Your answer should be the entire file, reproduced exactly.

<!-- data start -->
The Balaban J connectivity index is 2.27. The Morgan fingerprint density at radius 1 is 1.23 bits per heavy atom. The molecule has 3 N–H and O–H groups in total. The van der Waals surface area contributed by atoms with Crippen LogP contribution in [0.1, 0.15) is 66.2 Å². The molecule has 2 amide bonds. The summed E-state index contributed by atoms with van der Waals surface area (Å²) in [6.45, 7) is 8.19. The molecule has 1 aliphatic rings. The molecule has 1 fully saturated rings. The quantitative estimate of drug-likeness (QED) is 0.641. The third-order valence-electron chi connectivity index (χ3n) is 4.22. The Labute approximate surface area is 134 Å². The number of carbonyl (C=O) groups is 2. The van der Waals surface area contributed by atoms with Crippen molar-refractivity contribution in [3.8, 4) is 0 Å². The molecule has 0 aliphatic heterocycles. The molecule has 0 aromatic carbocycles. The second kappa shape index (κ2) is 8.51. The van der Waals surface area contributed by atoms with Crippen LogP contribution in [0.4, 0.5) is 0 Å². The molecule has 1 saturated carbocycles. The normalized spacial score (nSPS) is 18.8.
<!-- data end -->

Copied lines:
The Balaban J connectivity index is 2.27. The Morgan fingerprint density at radius 1 is 1.23 bits per heavy atom. The molecule has 3 N–H and O–H groups in total. The van der Waals surface area contributed by atoms with Crippen LogP contribution in [0.1, 0.15) is 66.2 Å². The molecule has 2 amide bonds. The summed E-state index contributed by atoms with van der Waals surface area (Å²) in [6.45, 7) is 8.19. The molecule has 1 aliphatic rings. The molecule has 1 fully saturated rings. The quantitative estimate of drug-likeness (QED) is 0.641. The third-order valence-electron chi connectivity index (χ3n) is 4.22. The Labute approximate surface area is 134 Å². The number of carbonyl (C=O) groups is 2. The van der Waals surface area contributed by atoms with Crippen molar-refractivity contribution in [3.8, 4) is 0 Å². The molecule has 0 aliphatic heterocycles. The molecule has 0 aromatic carbocycles. The second kappa shape index (κ2) is 8.51. The van der Waals surface area contributed by atoms with Crippen LogP contribution in [0.4, 0.5) is 0 Å². The molecule has 1 saturated carbocycles. The normalized spacial score (nSPS) is 18.8.